Film critic Roger Ebert has died, the Chicago Sun-Times newspaper said in a Twitter posting on Thursday.
Ebert, 70, who had lost his ability to speak and eat after surgeries for thyroid and salivary gland cancer in 2002 and 2003, said earlier this week that his cancer had returned. [embedgallery id= 130566]
"It is with a heavy heart we report that legendary film critic Roger Ebert (@ebertchicago) has passed away," the newspaper where Ebert worked for decades said on Twitter.
"There is a hole that can't be filled. One of the greats has left us. Roger Ebert has passed away at the age of 70," the Chicago Sun-Times added.
Wednesday, Ebert announced he was once again battling cancer again and that he planned to scale back his writing by taking a "leave of presence" from his more than four-decade career.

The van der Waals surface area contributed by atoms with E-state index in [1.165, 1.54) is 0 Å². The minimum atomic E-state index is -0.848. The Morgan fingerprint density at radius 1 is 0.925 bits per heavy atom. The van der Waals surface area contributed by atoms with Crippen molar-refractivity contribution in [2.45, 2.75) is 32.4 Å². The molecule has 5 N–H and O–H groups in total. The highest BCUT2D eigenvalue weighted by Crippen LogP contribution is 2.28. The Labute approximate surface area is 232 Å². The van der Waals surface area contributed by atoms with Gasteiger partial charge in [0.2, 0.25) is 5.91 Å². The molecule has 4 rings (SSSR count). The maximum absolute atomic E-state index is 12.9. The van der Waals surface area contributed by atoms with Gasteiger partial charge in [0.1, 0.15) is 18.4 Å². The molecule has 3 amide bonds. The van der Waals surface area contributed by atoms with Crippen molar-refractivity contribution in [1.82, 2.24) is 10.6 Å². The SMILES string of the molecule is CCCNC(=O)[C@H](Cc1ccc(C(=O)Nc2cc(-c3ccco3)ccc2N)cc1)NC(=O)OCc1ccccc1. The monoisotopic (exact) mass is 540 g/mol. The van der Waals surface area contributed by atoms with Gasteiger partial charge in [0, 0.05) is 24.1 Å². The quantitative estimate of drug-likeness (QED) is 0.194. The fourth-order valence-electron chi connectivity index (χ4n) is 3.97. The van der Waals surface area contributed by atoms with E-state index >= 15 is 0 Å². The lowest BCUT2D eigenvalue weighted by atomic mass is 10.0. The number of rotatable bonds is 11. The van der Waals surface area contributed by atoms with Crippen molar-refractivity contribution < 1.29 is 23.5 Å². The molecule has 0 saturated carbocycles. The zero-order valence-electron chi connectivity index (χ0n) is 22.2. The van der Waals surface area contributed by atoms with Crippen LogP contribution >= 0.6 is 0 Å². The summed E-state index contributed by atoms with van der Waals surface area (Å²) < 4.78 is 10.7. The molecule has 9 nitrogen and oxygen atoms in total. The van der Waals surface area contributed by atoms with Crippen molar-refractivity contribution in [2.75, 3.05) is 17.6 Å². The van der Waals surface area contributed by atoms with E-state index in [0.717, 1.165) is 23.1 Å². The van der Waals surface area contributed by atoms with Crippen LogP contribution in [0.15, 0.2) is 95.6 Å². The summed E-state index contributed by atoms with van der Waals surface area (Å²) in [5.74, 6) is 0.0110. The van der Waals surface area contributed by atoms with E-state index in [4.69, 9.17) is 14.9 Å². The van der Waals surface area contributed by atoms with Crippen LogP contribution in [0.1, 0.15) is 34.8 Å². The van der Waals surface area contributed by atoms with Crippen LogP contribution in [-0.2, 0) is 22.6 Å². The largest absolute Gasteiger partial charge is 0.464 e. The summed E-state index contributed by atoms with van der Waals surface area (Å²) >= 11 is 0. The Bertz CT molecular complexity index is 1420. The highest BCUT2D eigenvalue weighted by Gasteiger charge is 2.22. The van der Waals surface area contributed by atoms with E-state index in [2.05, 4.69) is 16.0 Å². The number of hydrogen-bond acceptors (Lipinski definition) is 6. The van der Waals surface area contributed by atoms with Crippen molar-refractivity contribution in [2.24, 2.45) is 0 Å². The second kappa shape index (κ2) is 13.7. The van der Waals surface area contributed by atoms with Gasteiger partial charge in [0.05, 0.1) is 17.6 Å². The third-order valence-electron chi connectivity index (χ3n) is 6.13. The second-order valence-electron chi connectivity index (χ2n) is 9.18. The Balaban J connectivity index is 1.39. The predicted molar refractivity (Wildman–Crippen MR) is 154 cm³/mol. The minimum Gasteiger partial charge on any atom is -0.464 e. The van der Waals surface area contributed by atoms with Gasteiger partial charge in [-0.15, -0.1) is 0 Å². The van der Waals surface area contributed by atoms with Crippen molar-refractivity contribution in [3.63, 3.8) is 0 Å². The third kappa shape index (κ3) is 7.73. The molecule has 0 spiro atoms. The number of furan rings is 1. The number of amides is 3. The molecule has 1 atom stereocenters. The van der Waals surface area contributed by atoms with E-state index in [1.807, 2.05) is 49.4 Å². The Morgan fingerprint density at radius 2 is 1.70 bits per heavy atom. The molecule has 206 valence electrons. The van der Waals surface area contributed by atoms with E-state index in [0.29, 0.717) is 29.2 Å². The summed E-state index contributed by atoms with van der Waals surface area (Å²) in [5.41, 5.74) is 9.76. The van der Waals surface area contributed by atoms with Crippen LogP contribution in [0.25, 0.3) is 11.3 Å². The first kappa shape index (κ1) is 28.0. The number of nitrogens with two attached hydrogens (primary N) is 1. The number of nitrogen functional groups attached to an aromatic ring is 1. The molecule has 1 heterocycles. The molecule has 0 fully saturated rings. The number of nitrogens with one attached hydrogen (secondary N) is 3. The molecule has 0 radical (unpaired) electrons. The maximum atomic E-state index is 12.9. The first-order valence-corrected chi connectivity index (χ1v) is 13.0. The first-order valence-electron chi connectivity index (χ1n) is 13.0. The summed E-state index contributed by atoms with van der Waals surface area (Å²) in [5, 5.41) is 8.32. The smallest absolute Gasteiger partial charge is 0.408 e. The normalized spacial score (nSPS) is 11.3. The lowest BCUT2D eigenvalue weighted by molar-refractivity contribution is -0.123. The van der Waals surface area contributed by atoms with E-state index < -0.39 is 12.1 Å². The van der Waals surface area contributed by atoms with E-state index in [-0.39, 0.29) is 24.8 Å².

"I must slow down now, which is why I'm taking what I like to call 'a leave of presence,'" Ebert said in a blog entry.
He gained national prominence with the late Gene Siskel on the television show "At the Movies with Gene Siskel and Roger Ebert," coining the phrase "Two Thumbs Up," until Siskel's death in 1999. He later teamed with critic Richard Roeper but quit for health reasons.
Forbes dubbed Ebert the most powerful pundit in America in 2007.